Main Image: Lining up for a meal at the Emmanuel City Mission. Listen ECM Director Roby Curtis speaks with Jess Drummond about the work and vision of the South Brisbane sanctuary for the homeless.
In a world that’s busy with work and other daily commitments, an organisation in South Brisbane offers a daytime sanctuary to some of our city’s most vulnerable people.
Emmanuel City Mission (ECM) opens its doors every day to those experiencing homelessness and other practically challenging circumstances, to provide them with material assistance, a safe place off the streets, and a sense of community.
The Merivale Street site, open between 9am and 3pm weekdays and weekends between 9am and 1pm, offers nutritious food, showers and washing facilities, toiletries, clothing, and a place to go.
“It’s a positive and healthy alternative to [there being] not a lot of options or not a lot of things to do outside of the public arena,” says ECM Director Roby Curtis. “We’re really looking to try to encourage [guests] to use that time effectively for bettering their circumstance.”
Beyond the efforts to support guests in practical ways, ECM exists to provide hope and healing by speaking into their identity and true worth.
“I see a lot of breakthroughs in lives – I see a lot of people who break really vicious cycles and move forward for maybe the first time in a few generations in their bloodline,” says Roby.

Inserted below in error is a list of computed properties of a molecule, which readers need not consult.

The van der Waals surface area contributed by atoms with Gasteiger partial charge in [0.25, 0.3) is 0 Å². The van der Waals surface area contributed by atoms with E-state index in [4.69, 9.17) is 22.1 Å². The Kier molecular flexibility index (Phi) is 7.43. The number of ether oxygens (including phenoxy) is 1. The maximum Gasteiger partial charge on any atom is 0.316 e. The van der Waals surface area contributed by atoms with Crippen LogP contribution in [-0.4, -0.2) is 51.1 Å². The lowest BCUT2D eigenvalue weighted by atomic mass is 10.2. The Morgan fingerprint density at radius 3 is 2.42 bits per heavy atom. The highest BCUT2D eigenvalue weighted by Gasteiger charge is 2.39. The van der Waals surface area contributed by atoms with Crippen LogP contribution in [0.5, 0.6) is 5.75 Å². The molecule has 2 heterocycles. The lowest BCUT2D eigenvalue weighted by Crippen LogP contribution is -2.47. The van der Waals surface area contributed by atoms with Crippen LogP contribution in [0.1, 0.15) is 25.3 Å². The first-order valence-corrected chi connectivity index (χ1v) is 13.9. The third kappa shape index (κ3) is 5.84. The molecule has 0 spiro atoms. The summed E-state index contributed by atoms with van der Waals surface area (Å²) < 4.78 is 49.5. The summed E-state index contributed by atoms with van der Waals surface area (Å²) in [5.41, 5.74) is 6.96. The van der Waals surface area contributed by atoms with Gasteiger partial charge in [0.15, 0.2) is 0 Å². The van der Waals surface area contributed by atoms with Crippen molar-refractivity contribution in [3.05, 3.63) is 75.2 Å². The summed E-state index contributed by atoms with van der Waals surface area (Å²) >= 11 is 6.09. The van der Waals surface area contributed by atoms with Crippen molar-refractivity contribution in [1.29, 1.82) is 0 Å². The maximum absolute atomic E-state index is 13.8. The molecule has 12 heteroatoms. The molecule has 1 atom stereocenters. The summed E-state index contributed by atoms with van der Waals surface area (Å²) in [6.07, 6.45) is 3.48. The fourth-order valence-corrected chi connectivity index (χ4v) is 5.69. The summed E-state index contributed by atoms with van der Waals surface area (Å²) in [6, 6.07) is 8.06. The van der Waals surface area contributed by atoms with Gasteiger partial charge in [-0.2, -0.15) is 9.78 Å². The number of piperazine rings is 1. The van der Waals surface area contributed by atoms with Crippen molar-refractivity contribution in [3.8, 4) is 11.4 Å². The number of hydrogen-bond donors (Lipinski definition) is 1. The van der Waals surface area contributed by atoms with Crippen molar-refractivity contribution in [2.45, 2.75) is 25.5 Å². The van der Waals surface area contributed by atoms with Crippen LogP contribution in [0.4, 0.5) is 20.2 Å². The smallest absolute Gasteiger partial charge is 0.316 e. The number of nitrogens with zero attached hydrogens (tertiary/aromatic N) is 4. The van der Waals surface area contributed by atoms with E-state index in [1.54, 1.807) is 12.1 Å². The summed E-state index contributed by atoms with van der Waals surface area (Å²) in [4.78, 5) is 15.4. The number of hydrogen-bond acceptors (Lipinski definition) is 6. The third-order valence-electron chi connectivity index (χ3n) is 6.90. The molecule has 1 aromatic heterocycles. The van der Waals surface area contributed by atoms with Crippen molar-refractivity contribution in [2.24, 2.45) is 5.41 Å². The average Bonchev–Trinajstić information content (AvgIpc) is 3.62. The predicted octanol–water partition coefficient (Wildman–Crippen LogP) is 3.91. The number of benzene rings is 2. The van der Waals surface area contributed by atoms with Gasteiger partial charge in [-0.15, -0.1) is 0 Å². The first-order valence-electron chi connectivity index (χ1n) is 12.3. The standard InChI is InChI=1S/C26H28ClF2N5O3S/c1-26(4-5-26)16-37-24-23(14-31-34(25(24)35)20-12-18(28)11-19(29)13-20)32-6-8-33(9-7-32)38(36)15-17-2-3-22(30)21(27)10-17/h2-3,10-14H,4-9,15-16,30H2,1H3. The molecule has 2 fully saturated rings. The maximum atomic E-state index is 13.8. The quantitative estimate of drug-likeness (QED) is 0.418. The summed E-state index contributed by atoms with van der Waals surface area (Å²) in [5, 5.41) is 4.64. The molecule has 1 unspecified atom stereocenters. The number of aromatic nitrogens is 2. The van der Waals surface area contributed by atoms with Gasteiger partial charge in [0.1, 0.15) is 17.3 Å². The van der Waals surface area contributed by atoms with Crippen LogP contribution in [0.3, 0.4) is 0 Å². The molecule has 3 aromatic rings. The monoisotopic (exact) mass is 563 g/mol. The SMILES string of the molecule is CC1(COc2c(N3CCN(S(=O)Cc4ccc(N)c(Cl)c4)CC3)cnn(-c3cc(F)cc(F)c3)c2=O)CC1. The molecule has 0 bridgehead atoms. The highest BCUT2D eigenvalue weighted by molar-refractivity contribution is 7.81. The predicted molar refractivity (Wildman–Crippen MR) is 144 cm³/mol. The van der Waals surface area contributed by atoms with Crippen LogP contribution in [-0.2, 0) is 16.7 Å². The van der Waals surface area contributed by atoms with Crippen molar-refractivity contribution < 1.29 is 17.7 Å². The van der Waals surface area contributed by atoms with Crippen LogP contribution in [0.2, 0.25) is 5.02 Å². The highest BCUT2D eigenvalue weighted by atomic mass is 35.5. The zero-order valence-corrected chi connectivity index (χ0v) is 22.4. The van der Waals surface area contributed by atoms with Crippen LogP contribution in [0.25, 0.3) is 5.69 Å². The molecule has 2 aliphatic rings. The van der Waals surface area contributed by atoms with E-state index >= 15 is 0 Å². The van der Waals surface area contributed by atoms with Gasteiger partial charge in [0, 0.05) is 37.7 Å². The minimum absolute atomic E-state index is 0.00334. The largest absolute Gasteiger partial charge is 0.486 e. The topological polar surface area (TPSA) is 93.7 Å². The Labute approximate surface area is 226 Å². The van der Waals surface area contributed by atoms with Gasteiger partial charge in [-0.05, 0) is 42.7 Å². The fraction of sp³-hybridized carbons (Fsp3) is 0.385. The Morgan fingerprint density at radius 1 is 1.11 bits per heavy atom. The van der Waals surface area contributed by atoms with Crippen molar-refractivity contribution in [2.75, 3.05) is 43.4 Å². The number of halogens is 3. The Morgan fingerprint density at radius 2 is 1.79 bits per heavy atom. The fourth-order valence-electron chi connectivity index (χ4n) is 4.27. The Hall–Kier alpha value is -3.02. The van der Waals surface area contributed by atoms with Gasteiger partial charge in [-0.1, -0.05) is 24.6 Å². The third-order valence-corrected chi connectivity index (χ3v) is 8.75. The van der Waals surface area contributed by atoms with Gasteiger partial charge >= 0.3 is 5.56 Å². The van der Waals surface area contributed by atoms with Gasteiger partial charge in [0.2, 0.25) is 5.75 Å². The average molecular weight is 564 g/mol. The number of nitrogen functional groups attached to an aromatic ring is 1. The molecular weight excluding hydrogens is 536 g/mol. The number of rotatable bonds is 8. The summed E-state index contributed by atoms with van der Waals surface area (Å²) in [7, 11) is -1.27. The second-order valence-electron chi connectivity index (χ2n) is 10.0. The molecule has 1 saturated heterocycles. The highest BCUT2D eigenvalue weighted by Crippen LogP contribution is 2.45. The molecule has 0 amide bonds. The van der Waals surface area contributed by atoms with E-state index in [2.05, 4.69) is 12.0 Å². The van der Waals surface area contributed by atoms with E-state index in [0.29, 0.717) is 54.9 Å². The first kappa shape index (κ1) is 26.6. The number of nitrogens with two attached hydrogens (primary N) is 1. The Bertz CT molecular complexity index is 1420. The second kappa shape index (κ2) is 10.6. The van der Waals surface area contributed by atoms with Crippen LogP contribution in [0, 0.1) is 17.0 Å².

“I see others who really try and continue to backslide, but what I’ve learned is that we’re on a journey, and regardless of season there is grace. There is strength; there is good news in the midst of the most struggle in our society.”
As a community-funded organisation relying on donations and volunteers, ECM has a five-year goal to expand to twilight services, with a view to eventually become a 24-hour drop-in centre.
“We believe that we, the Brisbane community, could easily achieve [24-hour services] should people play their part. We’re relying on many to join that journey and that effort.”
In the meantime, Roby is encouraging us to remember that not everybody has the same start in life, and not to buy into stereotypes that we might hear about people who are homeless.
“We’ve just got to be so kind to those around us – especially those that are the most difficult to be in relationship with and love,” he says.
“It’s the central nervous system of the Gospel, that we show radical kindness and extend ourselves to people that are somewhat difficult to love at times, and just go all out for them anyway. We never know what impact we’re making regardless of what our eyes may perceive in response or what’s reciprocated.”
Listen to Roby Curtis speaking about the work of the Emmanuel City Mission in the audio player at the top of the page.